Who are you anyway? 11 Books with Characters in Disguise

Whether the genre is fantasy, romance, comedy, or mystery, authors often employ the plot device of disguise to delight and surprise their readers. It is an ancient tactic, used by such literary mega-giants as Homer and Shakespeare, and it is still effective today.

Here is a selection of eleven great books we love with characters who assume alternate identities:

Howl’s Moving Castle (Diana Wynne Jones)  Perhaps you’re unaware that this was originally a book by the fantastic YA Fantasy writer, Diana Jones.  Most of the characters in the book, including Howl, a powerful wizard, Sophie, a humble hat maker, the Witch of the Waste, and the King’s own son, Justin, are under disguises and spells for the entire book.  Some of their own choosing, some not so much.  This, of course, lends an atmosphere of merriment and confused identity as the wizards attempt to lift spells and figure out both the identity and motives of all involved in the book.

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The Westing Game (Ellen Raskin)  Here is another example of a well-done children’s novel with a complex mystery at the heart of story.  Sam Westing has recently died, leaving behind a fortune for some of his 16 heirs… if they can discover how he died.  All 16 of the heirs are living together in the Sunset Towers and each have their own very unique quirks and secrets.  Connect Shore writer Beth first read this book when she was young, and she has continued to read it every few years since.

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Stardust (Neil Gaiman) This is another fantasy novel which takes its cues from legends and myths.  There is a town bordering fairy land and Tristran Thorne enters it in order to undertake a quest given to him by his one true love Victoria.  In an attempt to compete this task he encounters a fallen star, a witch, and many other vivid compatriots.  As you read through the novel you can see that although Tristran is entirely transparent, few of the other characters in the book are who they say they are.  Ultimately a sweet novel with a wonderful ending.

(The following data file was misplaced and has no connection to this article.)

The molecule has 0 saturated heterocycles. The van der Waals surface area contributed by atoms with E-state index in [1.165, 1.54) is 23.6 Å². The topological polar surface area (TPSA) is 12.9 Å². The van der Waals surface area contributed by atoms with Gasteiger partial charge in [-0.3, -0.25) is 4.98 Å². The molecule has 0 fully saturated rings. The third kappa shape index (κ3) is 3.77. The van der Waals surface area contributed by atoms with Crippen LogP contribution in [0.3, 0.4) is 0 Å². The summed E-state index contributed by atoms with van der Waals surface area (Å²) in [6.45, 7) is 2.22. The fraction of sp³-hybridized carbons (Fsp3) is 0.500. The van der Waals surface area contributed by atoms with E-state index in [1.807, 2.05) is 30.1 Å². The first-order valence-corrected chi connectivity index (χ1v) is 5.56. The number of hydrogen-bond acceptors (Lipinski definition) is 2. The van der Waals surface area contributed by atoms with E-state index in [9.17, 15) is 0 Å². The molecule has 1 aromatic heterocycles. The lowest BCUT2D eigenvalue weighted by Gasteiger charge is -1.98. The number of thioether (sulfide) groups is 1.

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Shutter Island (Dennis Lehane) A psychological thriller about a US Marshal and his partner on a quest to track down the truth of Shutter Island, a lonesome island in the Boston Harbor with a hospital/prison on it for the criminally insane.  There are daring thrills as they uncover more and more evidence of a secret at the very heart of the hospital and its doctors.  The disguise element?  The narrator suffers under some delusions himself as to his own identity.  Disguise isn’t something that merely fools others, sometimes we fool ourselves as well.

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The Man with the Twisted Lip  (Sir Arthur Conan Doyle) An opium den of 1880’s London provides the setting for a chance encounter between Dr. Watson and Sherlock Holmes.  The good doctor has come to fetch a narcotized friend and Sherlock Holmes is on a missing person case. Mr. Neville St. Clair has disappeared, and curiously, he was last seen by his wife waving frantically from an upstairs window in an obscure corner of the city. A red-headed beggar and his clever disguise holds the secret to this mystery.